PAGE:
While the exhibition brings to light a long-forgotten chapter of New York State freedom history, speakers will also draw connections across continents from the Sahara to the Adirondacks, discuss the importance public funding for state historic sites, and provide an update on the current campaign to end child/slave labor and trafficking in the chocolate industry.
Fifteen years before the Civil War, leading black and white abolitionists in New York State rolled out an ambitious voting rights strategy to break the juggernaut in Albany that kept Black New Yorkers disenfranchised. Part agrarian dream, it also resulted in radical reformer Gerrit Smith deeding 120,000 acres of Adirondack land to 3,000 free black men from all across the state. While few families moved to their plots, Smith’s “scheme of justice and benevolence” is what attracted John Brown to move there with his family. The homestead is where Brown chose to be buried after his raid on the federal arsenal at Harpers Ferry in 1859 to strike a blow against slavery. Tens of thousands of visitors come to the John Brown State Historic Site outside of Lake Placid every year to visit the gravesite of Brown and several of his fellow Raiders.
Dreaming of Timbuctoo is the first serious and thorough treatment of the backstory behind John Brown’s attraction to the Adirondacks. The exhibition premiered at the Adirondack Museum in 2001 and then toured campuses, libraries, historical societies, and museums around the state, including the State Museum in Albany, and was seen by well over 100,000 people. With Assemblyman Englebright and Senators Kevin Parker and Betty Little as sponsors, the exhibition will be on display in The Well for the public to view through Thursday 17 February.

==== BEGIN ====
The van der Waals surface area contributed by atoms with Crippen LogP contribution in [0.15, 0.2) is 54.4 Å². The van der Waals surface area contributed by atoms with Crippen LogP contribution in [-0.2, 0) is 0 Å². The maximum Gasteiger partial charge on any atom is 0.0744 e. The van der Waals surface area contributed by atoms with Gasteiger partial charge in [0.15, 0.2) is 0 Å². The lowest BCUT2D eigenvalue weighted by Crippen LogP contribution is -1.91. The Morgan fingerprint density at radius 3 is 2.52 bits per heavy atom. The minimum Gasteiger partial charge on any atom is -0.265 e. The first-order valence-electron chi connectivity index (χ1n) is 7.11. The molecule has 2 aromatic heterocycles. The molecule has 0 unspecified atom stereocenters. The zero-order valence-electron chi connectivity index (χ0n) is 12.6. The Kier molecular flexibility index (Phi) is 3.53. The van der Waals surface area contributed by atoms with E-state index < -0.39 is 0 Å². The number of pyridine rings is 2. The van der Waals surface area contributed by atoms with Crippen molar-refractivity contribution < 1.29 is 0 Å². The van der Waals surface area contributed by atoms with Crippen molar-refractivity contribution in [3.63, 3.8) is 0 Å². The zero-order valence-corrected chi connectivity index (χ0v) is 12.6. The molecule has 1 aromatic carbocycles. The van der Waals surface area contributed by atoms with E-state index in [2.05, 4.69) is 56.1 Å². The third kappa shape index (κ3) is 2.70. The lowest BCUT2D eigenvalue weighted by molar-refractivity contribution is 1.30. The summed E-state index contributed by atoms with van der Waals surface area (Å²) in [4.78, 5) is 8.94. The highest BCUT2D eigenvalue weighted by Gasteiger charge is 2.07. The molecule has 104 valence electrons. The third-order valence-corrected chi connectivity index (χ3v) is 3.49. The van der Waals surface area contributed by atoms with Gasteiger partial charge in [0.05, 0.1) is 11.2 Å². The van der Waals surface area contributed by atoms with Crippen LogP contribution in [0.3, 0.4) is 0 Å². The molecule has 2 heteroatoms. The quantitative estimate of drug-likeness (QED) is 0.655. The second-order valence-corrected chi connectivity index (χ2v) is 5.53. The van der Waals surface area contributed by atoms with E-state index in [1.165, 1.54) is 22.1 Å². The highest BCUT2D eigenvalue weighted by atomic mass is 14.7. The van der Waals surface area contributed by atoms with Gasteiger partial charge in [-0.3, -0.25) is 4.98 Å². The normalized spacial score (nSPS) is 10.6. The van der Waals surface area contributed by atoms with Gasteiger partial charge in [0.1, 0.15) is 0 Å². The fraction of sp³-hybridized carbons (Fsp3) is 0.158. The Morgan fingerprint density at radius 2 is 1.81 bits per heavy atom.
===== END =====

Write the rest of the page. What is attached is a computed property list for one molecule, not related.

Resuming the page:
Invited speakers at the press event in The Well on Valentine’s Day, Monday 14 February, at 11:00 a.m. include:
– Assemblyman Steven Englebright and Assemblywoman Teresa Sayward-
– Senators Kevin Parker and Betty Little-
– Martha Swan, Director, John Brown Lives!
– Brian O’Shaughnessy, Executive Director, New York Labor-Religion Coalition who will make the link to current work to end child/slave labor and trafficking in cocoa industry-
– Jane McNamara, Director of Grants & Special Programs, New York Council for the Humanities
– Dr. Hadley-Kruzcak-Aaron, SUNY Potsdam professor and archeologist who is conducting a dig on one of the Timbuctoo plots in Essex County-
– Andrew Stewart, a college freshman from Albany who was part of Hadley’s team on a dig in 2009-
– Brother Yusef Wasi, an Albany educator and mentor of Andrew and other teens involved in the dig-
– Ibrahim ag Mohamed, Director of Scarab School, Timbuktu, Mali (whose greetings from Mali will be read on his behalf)
– Amy Godine, exhibition curator, who will lead a walk-thru of the exhibition.
Fair Trade chocolate will be handed out and people will have the opportunity to send a Valentine’s Day post card asking the Hersheys Chocolate Company to certify that David West, CEO of Hersheys Company.
Dreaming of Timbuctoo is a joint project of the freedom education project John Brown Lives! and the Essex County Historical Society. Major funding for the exhibition and a slate of educational and cultural program was provided by the New York State Council for the Arts, the New York Council for the Humanities, private foundations, and numerous individual donors.
For more information: Martha Swan, Director, John Brown Lives!, 518-962-4758 or 518-582-2586